CT scans are a fast, effective and accurate way of assisting your doctor to make a diagnosis and treat your condition.

CT is a way of using x-rays to take pictures or images in very fine slices through a part of your body that your doctor has asked to be investigated. Modern CT scanners are fast and our staff minimises radiation doses as much as possible.

Each scan is created specifically for the part of the body of interest and the condition that needs investigation. These images assist the radiologist (a doctor who has specialised in diagnostic imaging) in diagnosing your health problems.

How to prepare

You will receive instructions from our staff prior to your appointment. If you are an inpatient in the hospital, the nurses caring for you will ensure that the appropriate preparations are carried out. These instructions are very important as they may affect the accuracy of the test.

Some tests require no preparation. These include: brain, sinus, spine and scans of the bones.

Many types of CT scans require an injection of an iodinated contrast material to show blood vessels and some organs. For these scans you will need to fast for 2-4 hours and to drink water over a one hour period prior to your appointment time. It is important that the need to fast does not affect you if you have special dietary requirements (e.g. diabetes). Please check with your doctor or our website for more information.

While the iodinated contrast used for injections is considered very safe, there are precautions that must be taken when using it, particularly if you have poor kidney function, diabetes or if you have known allergy to iodinated contrast. If you have any concerns you should contact North Shore Radiology and Nuclear Medicine on 02 8425 3666.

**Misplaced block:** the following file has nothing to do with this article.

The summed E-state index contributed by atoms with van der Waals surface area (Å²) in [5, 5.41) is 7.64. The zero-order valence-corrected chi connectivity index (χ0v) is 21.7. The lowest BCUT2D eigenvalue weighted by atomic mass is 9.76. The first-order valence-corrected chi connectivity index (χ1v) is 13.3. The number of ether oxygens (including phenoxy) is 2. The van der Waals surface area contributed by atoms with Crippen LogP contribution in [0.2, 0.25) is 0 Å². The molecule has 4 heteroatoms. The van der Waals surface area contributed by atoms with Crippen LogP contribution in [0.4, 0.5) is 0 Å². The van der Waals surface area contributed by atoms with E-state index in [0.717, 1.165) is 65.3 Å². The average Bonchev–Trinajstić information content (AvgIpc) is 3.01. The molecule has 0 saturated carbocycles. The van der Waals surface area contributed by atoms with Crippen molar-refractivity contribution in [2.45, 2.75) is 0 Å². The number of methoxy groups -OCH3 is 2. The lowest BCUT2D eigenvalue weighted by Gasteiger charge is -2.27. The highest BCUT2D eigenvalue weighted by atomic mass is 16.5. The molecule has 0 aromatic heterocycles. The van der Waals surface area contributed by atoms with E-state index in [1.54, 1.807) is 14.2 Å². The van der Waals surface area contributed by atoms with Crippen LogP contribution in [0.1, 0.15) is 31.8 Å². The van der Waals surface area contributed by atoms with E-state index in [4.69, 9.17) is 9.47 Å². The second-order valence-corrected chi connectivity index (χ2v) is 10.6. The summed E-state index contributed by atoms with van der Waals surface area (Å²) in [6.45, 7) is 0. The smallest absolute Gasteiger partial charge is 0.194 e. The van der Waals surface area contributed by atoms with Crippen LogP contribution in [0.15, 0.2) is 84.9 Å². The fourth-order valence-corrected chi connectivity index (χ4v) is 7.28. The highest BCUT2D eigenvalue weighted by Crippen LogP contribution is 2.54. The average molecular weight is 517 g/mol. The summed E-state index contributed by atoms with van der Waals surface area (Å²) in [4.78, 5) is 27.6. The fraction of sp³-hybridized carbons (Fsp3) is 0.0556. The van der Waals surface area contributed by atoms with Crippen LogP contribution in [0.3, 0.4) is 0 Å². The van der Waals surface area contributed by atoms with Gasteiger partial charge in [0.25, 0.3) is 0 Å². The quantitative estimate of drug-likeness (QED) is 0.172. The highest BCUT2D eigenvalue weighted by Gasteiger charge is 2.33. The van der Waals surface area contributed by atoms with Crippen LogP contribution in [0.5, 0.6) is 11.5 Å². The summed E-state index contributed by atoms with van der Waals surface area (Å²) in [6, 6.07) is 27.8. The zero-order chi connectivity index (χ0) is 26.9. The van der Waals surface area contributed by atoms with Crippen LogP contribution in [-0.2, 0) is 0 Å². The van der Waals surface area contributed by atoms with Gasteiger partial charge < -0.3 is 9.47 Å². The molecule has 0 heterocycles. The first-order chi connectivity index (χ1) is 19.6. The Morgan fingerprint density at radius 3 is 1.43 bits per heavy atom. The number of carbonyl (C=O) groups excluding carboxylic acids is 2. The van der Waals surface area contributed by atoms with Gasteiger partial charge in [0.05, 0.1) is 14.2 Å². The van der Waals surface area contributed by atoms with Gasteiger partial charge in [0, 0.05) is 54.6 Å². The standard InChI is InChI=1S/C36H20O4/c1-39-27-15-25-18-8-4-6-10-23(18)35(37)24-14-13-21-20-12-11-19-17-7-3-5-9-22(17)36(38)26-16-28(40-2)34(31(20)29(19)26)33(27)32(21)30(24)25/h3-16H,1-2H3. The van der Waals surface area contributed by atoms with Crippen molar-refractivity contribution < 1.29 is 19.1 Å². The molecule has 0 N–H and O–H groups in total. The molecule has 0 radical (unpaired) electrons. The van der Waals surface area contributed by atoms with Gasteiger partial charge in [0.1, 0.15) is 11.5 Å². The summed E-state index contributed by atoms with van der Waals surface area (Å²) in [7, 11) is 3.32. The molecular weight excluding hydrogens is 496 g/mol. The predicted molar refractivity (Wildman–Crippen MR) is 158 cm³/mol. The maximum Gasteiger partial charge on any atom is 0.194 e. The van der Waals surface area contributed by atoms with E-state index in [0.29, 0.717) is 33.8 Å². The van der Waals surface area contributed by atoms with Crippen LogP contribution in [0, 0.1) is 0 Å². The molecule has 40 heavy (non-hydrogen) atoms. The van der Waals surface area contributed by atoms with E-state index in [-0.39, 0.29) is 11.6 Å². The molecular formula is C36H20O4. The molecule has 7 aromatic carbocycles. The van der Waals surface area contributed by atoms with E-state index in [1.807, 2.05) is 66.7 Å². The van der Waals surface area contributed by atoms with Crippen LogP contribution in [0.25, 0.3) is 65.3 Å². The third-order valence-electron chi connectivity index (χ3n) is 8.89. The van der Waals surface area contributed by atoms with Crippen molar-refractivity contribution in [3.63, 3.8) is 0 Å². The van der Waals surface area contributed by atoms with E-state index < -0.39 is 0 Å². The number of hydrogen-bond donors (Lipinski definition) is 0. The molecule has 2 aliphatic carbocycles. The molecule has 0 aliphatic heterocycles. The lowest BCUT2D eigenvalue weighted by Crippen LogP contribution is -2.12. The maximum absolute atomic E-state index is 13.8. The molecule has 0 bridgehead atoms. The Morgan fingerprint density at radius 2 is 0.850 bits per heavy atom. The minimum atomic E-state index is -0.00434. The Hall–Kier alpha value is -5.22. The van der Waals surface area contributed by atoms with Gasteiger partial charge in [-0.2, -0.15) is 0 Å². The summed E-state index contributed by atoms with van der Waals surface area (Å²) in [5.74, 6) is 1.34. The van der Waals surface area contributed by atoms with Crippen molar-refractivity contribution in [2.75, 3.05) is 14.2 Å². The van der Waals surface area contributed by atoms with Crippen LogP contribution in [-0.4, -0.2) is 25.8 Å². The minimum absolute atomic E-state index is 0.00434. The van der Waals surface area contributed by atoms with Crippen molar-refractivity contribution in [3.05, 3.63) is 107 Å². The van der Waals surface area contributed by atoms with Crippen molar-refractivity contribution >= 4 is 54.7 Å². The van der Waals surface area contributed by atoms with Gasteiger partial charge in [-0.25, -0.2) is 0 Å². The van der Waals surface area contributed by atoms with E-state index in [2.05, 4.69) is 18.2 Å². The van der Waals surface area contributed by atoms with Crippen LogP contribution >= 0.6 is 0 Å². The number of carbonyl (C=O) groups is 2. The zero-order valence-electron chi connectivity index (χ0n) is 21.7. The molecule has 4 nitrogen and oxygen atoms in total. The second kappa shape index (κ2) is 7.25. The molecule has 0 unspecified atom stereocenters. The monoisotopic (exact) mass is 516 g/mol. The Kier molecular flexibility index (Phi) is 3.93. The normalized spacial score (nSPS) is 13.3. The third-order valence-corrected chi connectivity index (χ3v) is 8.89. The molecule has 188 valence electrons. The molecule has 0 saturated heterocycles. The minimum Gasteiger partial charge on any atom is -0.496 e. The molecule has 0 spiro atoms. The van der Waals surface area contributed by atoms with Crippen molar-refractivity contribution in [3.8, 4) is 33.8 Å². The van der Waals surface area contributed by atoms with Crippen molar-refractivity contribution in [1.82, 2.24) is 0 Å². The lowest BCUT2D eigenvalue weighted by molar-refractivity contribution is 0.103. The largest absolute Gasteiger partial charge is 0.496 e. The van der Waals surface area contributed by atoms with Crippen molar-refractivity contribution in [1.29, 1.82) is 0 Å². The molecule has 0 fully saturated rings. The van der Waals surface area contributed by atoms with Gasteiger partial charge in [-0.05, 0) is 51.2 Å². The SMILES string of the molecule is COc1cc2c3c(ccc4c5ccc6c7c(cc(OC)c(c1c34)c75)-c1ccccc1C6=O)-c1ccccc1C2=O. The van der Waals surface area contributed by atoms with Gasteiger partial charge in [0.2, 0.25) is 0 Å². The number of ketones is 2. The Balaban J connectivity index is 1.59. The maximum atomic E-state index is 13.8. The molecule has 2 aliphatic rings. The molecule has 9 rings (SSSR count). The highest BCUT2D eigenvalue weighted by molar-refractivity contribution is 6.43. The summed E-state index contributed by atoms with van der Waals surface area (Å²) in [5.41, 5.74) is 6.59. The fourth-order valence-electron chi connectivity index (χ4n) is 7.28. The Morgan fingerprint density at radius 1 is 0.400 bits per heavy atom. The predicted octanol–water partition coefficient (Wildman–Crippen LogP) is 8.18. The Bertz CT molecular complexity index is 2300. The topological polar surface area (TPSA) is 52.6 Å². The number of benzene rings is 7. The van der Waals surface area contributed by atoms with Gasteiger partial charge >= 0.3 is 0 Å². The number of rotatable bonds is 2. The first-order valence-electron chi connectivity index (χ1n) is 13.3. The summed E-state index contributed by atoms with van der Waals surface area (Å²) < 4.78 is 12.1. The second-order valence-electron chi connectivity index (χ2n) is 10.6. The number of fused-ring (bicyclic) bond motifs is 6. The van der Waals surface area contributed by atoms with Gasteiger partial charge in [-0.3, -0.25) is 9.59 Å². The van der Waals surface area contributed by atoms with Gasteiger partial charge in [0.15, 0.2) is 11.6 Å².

It is important to follow the instructions you are given to ensure that the scan is done safely, accurately and efficiently, so that you do not need to have the scan rescheduled or repeated.


How long does it take?

Each scan is different and so the time it takes to complete will vary depending upon why you are having it. Generally most CT scans are completed in 5 to 20 minutes.

What to expect?

The CT scanner is a large square machine, or gantry, with a circular hole sometimes described as looking like a “donut”. The general process involves you lying on a bed attached to the scanner and the bed slides in and out of the hole several times while pictures are being taken. The radiographer performing the scan may ask you to hold your breath for some scans. The length of time for each breath hold is usually under 10 seconds. If you do require an iodinated contrast injection for your scan, a radiographer or a nurse will discuss iodine contrast with you. They will then use a needle to insert a cannula (a small plastic tube) into a vein in your arm or the back of your hand so that the iodine contrast can be injected into the cannula during the scan, usually by an automated injector. Once the radiographer has reviewed the images briefly to check that the appropriate areas have been shown, they will come into the room to remove the cannula and help you off the bed. The radiographer will not be able to give you any results after the scan; this is the responsibility of your doctor and the radiologist who interprets the pictures from the scan and provides a report to your doctor.


The vast majority of people who have a CT scan have no after effects at all. After the scan you may resume your normal diet and activities. In very uncommon cases, some people may be allergic to the iodinated contrast given into the vein in your arm or the back of your hand. It is not possible to predict if a person will be allergic to the iodinated contrast, though our staff are well trained to deal with allergic reactions should they arise. It is important to make the radiographer or nurse aware of any other allergies that you may have, prior to having the injection. People who are allergic to the iodinated contrast used in CT may get some of the following symptoms: • Nausea and/or vomiting • A skin rash or hives • Itching • Sneezing and/or watering eyes • Dizziness and/or headache • Gagging or feeling of suffocation or swelling of the inside of the throat or mouth • Change in blood pressure If you do feel any of these symptoms after your scan, it is important to tell the radiographer or nurse immediately. If these feelings come on after leaving our practice, you should return to us immediately (if this is close by) or attend the nearest doctor or emergency department.